• There was the disastrous playoff game against Boston, the one Cleveland had to win, when he played dreadfully and moped afterward that people expected too much from him.
• There was the playoff clinching loss against Boston, when he led his team into quit-mode in the final 90 seconds.
• There was Game 6 of last year’s NBA Finals, when it seemed clear and unmistakable that James was running away from the ball.
On Tuesday, with the Heat playing Indiana at home, LeBron’s last minute was staggering. He went up soft for a shot (LeBron? Going soft?) and had it rejected. He missed two free throws with the Heat down by one. And on the final play of the game, with Miami needing a three-pointer, James’s role was to set a screen for Mario Chalmers, who missed the shot. LeBron James: Pick-setter. And now that series is tied 1-1 and heading back to Indiana.
And so, I get back to the question: Do some people simply start to believe the narrative about themselves? The narrative about LeBron James, more and more, is becoming that he shrinks from the big moment. Whether this is fair or not is not my point here — you can decide that for yourself. My point is: Once that’s become the thing that people are saying about you, does that penetrate who you are? Does the prophecy self-fulfill? If you call someone a tomato enough times, will he or she begin to turn red?
I often think about Marty Schottenheimer. He was an excellent football coach who had no idea at the beginning that his career would be defined by big-game failure. How could he know that? He unquestionably thought: I’ll build very good teams, we’ll go to the Super Bowl, we’ll win the Super Bowl. Then he built very good teams in Cleveland, and they lost one game after John Elway drove the team 98 yards, and lost another when Earnest Byner fumbled as he went into the end zone. He went to Kansas City, and built very good teams there too, playoff teams every year, twice they had the best record in the AFC, and both times they lost the first home playoff game — once when his kicker missed a bunch of field goals. He went to San Diego and built very good teams and lost playoff heartbreakers again, one of those when one of his defensive players would not just go down after making an interception.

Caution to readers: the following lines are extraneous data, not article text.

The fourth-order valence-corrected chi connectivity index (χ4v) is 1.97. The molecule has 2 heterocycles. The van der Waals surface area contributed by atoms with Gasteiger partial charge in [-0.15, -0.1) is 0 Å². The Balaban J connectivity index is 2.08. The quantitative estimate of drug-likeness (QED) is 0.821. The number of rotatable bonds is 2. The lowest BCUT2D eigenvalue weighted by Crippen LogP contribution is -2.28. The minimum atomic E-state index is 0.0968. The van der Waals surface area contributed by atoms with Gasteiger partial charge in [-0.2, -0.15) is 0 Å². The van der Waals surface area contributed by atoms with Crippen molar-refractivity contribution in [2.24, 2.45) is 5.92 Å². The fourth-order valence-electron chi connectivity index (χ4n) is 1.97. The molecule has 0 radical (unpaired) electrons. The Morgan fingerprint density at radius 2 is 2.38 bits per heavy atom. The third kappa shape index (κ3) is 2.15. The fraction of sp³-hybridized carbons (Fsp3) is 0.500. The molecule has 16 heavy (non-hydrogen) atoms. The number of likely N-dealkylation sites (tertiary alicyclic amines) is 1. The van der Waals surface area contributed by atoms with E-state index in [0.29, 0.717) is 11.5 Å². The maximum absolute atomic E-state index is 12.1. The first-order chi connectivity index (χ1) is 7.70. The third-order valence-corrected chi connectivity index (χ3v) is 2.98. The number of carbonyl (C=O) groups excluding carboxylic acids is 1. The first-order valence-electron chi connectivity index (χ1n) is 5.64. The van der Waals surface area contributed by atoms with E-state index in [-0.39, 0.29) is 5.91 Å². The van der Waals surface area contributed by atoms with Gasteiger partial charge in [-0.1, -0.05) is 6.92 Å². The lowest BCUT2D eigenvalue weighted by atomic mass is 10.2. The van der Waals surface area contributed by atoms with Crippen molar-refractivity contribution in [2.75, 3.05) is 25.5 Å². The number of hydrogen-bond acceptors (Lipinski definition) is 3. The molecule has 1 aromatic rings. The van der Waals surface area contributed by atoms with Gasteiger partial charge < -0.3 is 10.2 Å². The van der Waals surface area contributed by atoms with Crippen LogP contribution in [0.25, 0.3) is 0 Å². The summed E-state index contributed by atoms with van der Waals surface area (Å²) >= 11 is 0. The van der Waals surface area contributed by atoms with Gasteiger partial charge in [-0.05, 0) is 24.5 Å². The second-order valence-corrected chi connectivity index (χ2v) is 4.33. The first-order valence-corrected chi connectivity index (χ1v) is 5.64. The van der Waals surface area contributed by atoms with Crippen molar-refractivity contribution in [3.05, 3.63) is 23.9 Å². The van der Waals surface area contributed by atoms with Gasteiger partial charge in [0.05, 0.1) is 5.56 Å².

And so, people think of Marty Schottenheimer as a guy whose teams choke in the biggest moments … and the record does seem to back that up. That became his inescapable persona. But my question is: At some point, did Marty Schottenheimer start to believe that he was jinxed? I have every reason to believe he did, because I saw Marty in some private moments, when he was at a loss, when he wondered if he had something missing in himself. What does that sort of doubt do to someone? Did Marty Schottenheimer, based on his own doubts, create some of his own football catastrophes?
LeBron’s failure in the big moment on Tuesday might not mean anything in the big picture. The Chicago Bulls, who I think were the best team in the NBA, are out of the playoffs because of a couple of staggering injuries. There are other good teams, but I don’t think there is a team out there that matches up with the Heat over seven games (though the loss of Chris Bosh could alter that judgment a bit*). The Pacers are tough and they really were in position to win Game 1 for a long time too, so they could pull the upset here. But it would be a major upset.
*After the game, Steve Kerr — who I think is a good announcer — said: “The thing everyone will be talking about this game is the absence of Chris Bosh.” And I thought: “What did he just say? Did he just say that in a game where LeBron missed two big free throws, got the biggest shot of the game blocked in his face and did not take the last shot, the thing people will talk about is the absence of Chris Bosh?”
I mean, yes, the absence of Bosh is a very real story for, like, Erik Spoelstra and particularly involved Heat fans … but just about everyone else knows this NBA playoffs is a referendum on LeBron, right? Every NBA playoffs will be a referendum on LeBron until he wins it. That’s the price of being one of the greatest players in the history of the game who left his hometown team in a prime-time special, created an All-Star team in Miami and immediately promised to win, like 217 NBA championships.
At this point, any Heat loss would be a major upset — at least in the minds of the “Oh, it’s the playoffs, I’ll pay attention” NBA fans. It isn’t just pressure that LeBron James is facing. It’s that sort of destiny-based compression where only a championship is good enough, and even a championship will leave people shrugging and saying, “Yeah, it’s about time.”
When faced with that kind of skepticism and cynicism, where does the star turn? Jordan turned inward, to fury. Kobe Bryant, I believe, turns to fury. Tom Brady turns to fury. What about LeBron? What was going on for him in that last minute on Tuesday? Were those two missed free throws simply a function of exhaustion and the simple mechanical failures that happen to even the greatest players? Was that blocked shot simply a great defensive play that he could not have avoided? Did he want to take that last shot but accepted his coach’s theory that with the defense geared toward him, the better play was to have the team’s pseudo-three-point specialist, Chalmers, take it?
Or does LeBron James — deep down — wonder if those critics and cynics and backseat drivers might just be a little bit right about him?